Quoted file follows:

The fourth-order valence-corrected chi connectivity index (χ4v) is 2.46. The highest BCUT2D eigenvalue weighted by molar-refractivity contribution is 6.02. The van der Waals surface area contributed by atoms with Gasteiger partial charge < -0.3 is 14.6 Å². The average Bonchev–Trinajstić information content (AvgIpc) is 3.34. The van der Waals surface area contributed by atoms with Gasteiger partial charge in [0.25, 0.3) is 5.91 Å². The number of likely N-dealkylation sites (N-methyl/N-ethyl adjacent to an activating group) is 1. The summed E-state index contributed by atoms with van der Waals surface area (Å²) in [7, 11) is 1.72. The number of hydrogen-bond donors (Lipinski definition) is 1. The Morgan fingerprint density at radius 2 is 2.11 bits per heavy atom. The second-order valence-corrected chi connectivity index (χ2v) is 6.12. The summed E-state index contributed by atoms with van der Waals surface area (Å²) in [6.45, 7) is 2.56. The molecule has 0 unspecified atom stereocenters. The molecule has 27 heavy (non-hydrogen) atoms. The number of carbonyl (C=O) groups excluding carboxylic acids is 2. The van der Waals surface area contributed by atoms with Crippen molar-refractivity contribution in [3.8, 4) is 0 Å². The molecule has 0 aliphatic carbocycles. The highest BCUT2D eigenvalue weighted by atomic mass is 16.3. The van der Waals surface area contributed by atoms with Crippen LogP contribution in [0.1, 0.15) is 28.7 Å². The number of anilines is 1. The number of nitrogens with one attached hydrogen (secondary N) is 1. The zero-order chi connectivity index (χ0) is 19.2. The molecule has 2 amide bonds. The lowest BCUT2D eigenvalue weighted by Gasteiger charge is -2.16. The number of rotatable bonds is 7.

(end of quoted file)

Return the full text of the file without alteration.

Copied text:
The fourth-order valence-corrected chi connectivity index (χ4v) is 2.46. The highest BCUT2D eigenvalue weighted by molar-refractivity contribution is 6.02. The van der Waals surface area contributed by atoms with Gasteiger partial charge < -0.3 is 14.6 Å². The average Bonchev–Trinajstić information content (AvgIpc) is 3.34. The van der Waals surface area contributed by atoms with Gasteiger partial charge in [0.25, 0.3) is 5.91 Å². The number of likely N-dealkylation sites (N-methyl/N-ethyl adjacent to an activating group) is 1. The summed E-state index contributed by atoms with van der Waals surface area (Å²) in [7, 11) is 1.72. The number of hydrogen-bond donors (Lipinski definition) is 1. The Morgan fingerprint density at radius 2 is 2.11 bits per heavy atom. The second-order valence-corrected chi connectivity index (χ2v) is 6.12. The summed E-state index contributed by atoms with van der Waals surface area (Å²) in [6.45, 7) is 2.56. The molecule has 0 unspecified atom stereocenters. The molecule has 27 heavy (non-hydrogen) atoms. The number of carbonyl (C=O) groups excluding carboxylic acids is 2. The van der Waals surface area contributed by atoms with Crippen molar-refractivity contribution in [3.8, 4) is 0 Å². The molecule has 0 aliphatic carbocycles. The highest BCUT2D eigenvalue weighted by atomic mass is 16.3. The van der Waals surface area contributed by atoms with Crippen LogP contribution in [0.1, 0.15) is 28.7 Å². The number of anilines is 1. The number of nitrogens with one attached hydrogen (secondary N) is 1. The zero-order chi connectivity index (χ0) is 19.2. The molecule has 2 amide bonds. The lowest BCUT2D eigenvalue weighted by Gasteiger charge is -2.16. The number of rotatable bonds is 7.